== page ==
Monday, June 25, 2012

Hello and welcome to the first installment of "Your Brain is a Jerk". Today's topic is Behavioral Addiction (aka. Process addiction", "non-substance-related addiction" or "Excessive reward-seeking behavior"); compulsions which arise without the introduction of psychotropic materials into the body (although they may indeed be accompanied by chemical addictions).
To investigate one such source of behavioral addiction, we're going to look at pornography.

Always good to make a strong first impression.

Why porn? Because:
1. Unlike certain other types of impulse control disorders, there actually are a number of studies which have been able to show physical changes in the brain directly correlated with consumption of pornographic materials. (Overeating has also been shown to cause physical changes.)
2. "Hypersexual disorder", while not currently included, is under review for inclusion in the DSM-5. (Gambling addiction is already included under "Substance-Related Disorders")

A definition: Here, "porn" refers to visual or audio materials, as chosen by the user, chosen specifically to invoke sex-related feelings in the individual. We further assume the people to whom we are referring here are not asexual, and are choosing to partake of these materials of their own free will.

Gary Wilson's TEDx presentation "The Great Porn Experiment" is a good starting point for this:
If you don't have time for the full thing, the important points are included within the notes below.
 Image Source: Psychology Today
  • People seek out novelty. Our brains reward us for seeing and experiencing new things with the release of certain neurochemicals (See: "How Weed Works" for more information). When guys see different women (or men), their brains react as if each new female is an actual new experience, even in the absence of additional sensory inputs such as touch and smell. As a result, consumers develop a resistance to "arousing" stimuli. It's not that mammals are addicted to novelty, but rather, to the chemicals our brains release when we encounter new and exciting situations. 
  • When you partake in an activity which your brain finds particularly excellent (those which people can begin to use to excess), you experience an increase of certain neurochemicals in anticipation of, during, and immediately after that activity. 
  • This same cocktail ALSO triggers the release of Delta-FosB, a protein which acts as a regulator of cell growth, differentiation and transformation. It's presence actually changes the physical structure of your brain. Every time you indulge in a behavior which triggers the release of these two chemicals together, you risk becoming addicted, especially when you don't give your body a chance to break them down before they have a change to start messing with stuff.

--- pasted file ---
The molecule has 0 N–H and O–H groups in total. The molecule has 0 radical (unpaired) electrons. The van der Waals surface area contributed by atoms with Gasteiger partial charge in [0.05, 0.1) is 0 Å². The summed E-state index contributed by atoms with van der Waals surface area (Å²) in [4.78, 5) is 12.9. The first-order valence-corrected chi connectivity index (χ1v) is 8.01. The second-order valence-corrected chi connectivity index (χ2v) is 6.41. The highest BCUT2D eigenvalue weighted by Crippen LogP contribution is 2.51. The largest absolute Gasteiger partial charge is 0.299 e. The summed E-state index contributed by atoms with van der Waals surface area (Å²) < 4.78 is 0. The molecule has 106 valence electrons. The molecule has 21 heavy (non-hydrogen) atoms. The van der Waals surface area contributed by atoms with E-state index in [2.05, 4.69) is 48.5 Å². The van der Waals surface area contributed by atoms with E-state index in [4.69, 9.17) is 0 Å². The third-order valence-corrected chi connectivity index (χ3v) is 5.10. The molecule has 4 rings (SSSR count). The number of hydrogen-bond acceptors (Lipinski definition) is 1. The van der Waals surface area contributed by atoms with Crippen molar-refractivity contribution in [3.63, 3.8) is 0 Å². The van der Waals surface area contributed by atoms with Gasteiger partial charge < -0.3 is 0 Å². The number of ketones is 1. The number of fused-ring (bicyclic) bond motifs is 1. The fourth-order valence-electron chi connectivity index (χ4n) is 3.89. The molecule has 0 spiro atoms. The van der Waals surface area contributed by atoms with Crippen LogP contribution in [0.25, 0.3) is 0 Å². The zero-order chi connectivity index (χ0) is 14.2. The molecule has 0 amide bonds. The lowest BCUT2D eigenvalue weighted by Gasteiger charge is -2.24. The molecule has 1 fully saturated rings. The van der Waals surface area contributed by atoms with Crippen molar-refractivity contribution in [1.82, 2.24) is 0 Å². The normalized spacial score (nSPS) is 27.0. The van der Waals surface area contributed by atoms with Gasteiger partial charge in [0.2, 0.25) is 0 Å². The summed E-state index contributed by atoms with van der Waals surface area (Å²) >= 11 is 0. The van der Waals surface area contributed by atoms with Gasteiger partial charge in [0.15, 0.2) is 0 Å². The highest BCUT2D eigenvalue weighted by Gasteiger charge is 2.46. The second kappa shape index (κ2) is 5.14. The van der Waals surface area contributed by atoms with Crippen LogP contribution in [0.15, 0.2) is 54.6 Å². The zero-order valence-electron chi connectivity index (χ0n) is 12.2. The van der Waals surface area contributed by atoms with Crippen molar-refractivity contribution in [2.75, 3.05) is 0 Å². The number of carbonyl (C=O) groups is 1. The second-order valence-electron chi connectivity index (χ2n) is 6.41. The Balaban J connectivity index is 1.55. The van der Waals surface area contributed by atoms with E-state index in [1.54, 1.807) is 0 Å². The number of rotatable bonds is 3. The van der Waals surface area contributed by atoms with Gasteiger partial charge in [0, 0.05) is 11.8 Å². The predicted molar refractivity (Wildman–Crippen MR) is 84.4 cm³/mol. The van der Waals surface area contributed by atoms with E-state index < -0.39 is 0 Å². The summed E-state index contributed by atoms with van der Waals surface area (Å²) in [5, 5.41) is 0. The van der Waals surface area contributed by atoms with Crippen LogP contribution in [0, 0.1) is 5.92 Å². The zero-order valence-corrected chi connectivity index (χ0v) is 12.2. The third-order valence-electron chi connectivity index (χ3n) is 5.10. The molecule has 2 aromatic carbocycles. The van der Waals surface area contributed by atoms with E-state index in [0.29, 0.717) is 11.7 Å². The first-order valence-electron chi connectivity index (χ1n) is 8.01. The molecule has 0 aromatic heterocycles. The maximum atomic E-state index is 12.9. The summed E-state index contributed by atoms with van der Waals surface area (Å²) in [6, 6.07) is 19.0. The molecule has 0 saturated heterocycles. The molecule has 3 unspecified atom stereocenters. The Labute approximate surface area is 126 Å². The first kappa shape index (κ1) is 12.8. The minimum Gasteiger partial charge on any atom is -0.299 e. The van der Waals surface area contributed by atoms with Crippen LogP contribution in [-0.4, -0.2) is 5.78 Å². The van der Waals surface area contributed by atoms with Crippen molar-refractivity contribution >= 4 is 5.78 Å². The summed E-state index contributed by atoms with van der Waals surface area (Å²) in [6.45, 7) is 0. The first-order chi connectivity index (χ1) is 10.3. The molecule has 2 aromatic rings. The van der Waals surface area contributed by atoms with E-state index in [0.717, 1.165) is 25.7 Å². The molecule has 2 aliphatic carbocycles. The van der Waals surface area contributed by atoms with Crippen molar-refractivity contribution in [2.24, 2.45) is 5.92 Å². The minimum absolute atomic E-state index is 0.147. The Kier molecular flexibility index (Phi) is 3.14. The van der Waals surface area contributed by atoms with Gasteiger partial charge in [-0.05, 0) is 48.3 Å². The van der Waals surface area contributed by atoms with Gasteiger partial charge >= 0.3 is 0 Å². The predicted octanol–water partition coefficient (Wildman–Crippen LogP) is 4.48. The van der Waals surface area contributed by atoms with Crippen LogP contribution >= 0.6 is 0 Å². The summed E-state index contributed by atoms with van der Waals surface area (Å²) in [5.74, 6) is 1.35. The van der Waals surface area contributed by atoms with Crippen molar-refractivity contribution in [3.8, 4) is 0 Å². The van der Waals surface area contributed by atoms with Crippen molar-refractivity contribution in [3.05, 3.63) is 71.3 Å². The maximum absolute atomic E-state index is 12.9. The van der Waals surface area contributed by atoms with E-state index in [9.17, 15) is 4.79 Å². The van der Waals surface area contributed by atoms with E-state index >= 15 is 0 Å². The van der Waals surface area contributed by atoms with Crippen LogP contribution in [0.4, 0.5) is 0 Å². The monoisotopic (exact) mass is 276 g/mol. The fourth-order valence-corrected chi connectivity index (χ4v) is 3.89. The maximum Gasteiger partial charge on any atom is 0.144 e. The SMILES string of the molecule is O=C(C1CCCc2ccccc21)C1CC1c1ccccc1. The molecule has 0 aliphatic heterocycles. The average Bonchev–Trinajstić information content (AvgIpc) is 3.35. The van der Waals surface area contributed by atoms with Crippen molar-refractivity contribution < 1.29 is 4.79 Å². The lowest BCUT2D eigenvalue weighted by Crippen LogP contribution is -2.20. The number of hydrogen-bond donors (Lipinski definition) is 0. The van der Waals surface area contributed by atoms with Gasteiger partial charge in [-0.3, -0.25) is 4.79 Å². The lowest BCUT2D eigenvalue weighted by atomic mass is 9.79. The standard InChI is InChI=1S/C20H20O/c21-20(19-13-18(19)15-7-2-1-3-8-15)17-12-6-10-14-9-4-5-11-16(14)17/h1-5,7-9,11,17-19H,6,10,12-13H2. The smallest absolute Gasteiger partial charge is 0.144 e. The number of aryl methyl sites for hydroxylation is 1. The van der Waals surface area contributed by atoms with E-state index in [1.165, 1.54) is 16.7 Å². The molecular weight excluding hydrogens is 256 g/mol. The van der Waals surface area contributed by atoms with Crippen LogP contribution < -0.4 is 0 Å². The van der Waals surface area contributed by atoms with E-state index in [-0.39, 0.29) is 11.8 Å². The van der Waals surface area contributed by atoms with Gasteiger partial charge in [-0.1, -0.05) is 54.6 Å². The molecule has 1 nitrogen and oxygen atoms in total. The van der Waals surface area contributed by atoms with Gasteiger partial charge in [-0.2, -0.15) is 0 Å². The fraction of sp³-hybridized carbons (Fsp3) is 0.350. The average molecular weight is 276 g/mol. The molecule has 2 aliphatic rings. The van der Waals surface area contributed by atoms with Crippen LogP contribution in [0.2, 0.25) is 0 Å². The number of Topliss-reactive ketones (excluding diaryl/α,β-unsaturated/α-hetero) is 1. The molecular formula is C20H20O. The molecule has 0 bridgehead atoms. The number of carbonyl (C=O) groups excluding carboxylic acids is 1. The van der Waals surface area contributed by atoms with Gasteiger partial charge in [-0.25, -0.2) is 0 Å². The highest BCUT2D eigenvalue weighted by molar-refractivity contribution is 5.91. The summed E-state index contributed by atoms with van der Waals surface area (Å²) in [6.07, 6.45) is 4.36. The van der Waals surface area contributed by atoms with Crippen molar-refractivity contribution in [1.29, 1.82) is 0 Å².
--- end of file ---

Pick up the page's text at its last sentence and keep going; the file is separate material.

Moldoveneste and neurochemicals do what they want.
  • This process creates a cycle in which Delta-FosB starts screwing with your head (particularly the amygdala) and creating cravings, and the user starts having a numbed pleasure response to other stimuli (i.e. You end up with less interest in the things that used to make you happy.) This in turn increases the amount of stimuli needed to make you feel the same amount of pleasure as before (and the completion of mating, in the case of actual sex, or an extreme desire beyond that of a healthy person to overeat, gamble, exercise, shop...), and the brain starts to actively look for and react to the addictive stimulus.
When you indulge in an addictive behavior, your brain will want more of it. If you do it, your brain will ask for even more because the previous type and amount isn't enough anymore. So you start looking for more, and doing it (whatever it is) more often. Eventually, the other things in your life that used to make you happy just won't cut it anymore.

You become addicted to chemicals of which your brain has a limited quantity, and you've trained yourself to only release those chemicals when you participate in a certain activity, you're stuck, and it takes a conscious, deliberate, effort to get yourself out of a situation like that.


  1. This is scary. Can you "undo" the physical changes in your brain.Do "habits" also cause physical changes?

    1. Provided you don't have any sort of physical or chemical damage to your brain to decrease the thing's ability to change itself, you should be able to go back to acting the way you were before. You can't really undo anything, but seeing as physical changes in your brain can be evident in as little as seven days, there is reason to believe you can write-over (though not exactly undo) the changes.

      In answer to your question regarding habits, yes. Our brains are naturally quite adaptive, but behavioral addictions and obsessive behavior occur when the reward system is hyper-engaged as a result of participating in a certain activity.